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A Falcon In Trans-Am?: '63 Ford Falcon

Michael Eisenberg Restores A Little-Known Piece Of SCCA History.

Photography by Don Gwynne, , Jim Taylor

Engine: In order for the car to race in the HTA, the engine has to be the same vintage casting as was previously raced in the car. That means no roller cam 5.0L motor. The original V-8 in the Falcon Sprint was a 260 ci, but by the time the Falcon raced in Trans-Am, it was fitted with a 289, so Maeco dredged up a vintage block and carefully machined it to Hi-Po 289 specs. All early 289s came with a cast crankshaft, which could be questionable for this kind of track abuse, so Maeco translated that into a 2.87-inch-stroke steel crank along with a set of forged connecting rods. Since this is purely a race car, compression jumped to 13:1 with a set of forged JE pistons fitted with Childs & Albert gapless rings, while the bearings are Polymer Dynamics-coated Clevites. Michael is reluctant to talk about the cam specs, but he did say the flat-tappet mechanical is an Engle custom grind running Crower 1.6:1 rocker arms with Manley pushrods. The very rare C6FE factory race heads on this small-block were used in several different Ford motorsport applications, including the early GT40 289 engine program. The heads were carefully ported by Maeco and fitted with Ferrea stainless 1.98/1.625-inch valves that are a bit bigger than the stock 1.78-inch intake and 1.45-inch exhaust valves that came in the early 289s. Isky valvesprings handle the 7,500-plus-rpm engine speeds where this little motor generally lives. ARP head bolts and Cometic gaskets glue it all together.

Intake: Trans-Am rules allowed multiple carbureted induction components if homologated by the SCCA. This meant Michael could run the factory over-the-counter 2x4 barrel intake (casting No. C6ZZ-6B068-A) with a pair of 415-cfm Holley carburetors. The 110-octane leaded race gas is pumped with a Carter mechanical fuel pump. Maeco fabricated the cold-air package for the twin carbs, since ducting cool air to a tight engine compartment is always worth a few extra horsepower. While everyone now uses an electronic ignition, rules still require a set of dual points in a stock Ford distributor along with an Echlin coil.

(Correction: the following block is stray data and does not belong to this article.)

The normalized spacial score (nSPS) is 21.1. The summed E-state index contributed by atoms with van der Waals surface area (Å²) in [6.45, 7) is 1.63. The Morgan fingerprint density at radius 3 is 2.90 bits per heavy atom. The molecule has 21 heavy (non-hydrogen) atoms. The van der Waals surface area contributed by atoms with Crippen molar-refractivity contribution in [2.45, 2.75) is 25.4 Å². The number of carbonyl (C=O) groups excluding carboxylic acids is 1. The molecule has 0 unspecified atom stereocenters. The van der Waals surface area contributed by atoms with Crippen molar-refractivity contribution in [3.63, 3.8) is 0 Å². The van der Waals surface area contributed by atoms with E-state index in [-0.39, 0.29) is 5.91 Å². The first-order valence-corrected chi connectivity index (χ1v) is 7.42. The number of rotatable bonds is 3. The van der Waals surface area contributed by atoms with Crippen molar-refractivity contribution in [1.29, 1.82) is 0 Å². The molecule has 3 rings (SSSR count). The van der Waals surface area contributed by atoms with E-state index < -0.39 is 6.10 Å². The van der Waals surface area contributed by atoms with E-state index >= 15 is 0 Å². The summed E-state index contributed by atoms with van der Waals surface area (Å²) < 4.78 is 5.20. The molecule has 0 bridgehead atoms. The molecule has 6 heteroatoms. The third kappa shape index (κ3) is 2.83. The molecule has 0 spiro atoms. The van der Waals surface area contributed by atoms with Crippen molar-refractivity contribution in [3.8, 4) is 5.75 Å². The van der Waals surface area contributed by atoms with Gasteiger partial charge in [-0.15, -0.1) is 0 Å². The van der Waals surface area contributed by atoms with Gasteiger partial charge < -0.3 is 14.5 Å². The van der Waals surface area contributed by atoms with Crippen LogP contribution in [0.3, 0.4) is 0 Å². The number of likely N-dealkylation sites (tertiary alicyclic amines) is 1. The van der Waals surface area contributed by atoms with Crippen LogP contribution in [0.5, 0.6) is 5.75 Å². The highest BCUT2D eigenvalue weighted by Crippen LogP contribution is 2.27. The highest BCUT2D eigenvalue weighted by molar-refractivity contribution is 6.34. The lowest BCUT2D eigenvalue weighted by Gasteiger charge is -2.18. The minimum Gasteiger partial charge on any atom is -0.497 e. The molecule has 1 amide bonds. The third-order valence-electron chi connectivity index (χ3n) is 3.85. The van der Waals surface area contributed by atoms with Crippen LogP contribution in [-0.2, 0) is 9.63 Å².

Exhaust: Maeco custom-fabricated the four-tube headers that merge into dual 3-inch exhaust pipes and dump just in front of the rear tires. Don't bother to look for mufflers.

Cooling: Race cars make a lot of heat, and it's hard to make horsepower when the engine temp spikes over 250 degrees. An oversize racing brass/copper radiator handles the engine cooling, while an Edelbrock aluminum water pump and Weaver Brothers engine pulleys control coolant movement through the engine. Fluidyne is responsible for keeping the oil temperature in line.

Transmission: Road racing is hard on parts, especially transmissions. While the Falcon would be much more fun to drive with a latest-generation G-Force G-101 box behind that 289, vintage rules calls for a period-correct '64 Ford Top Loader four-speed using a small-diameter Tilton flywheel and bellhousing that covers up a Quartermaster clutch and pressure plate assembly.

Rearend: Here's at least one place where the early Fords didn't have to compromise. Even back in the early '60s, a near-stock Ford 9-inch could easily take the abuse of this high-winding 289. Michael uses a '63-era 9-inch using a full-floater assembly that separates the axle from the hubs. That way, if the axle breaks, the tire and wheel assembly remains on the car. Speedway Engineering parts were used in the conversion, and Speedway also supplied the axles. Depending on which track the Falcon runs, gearing can be anything from 3.70s to as deep as 4.56:1.

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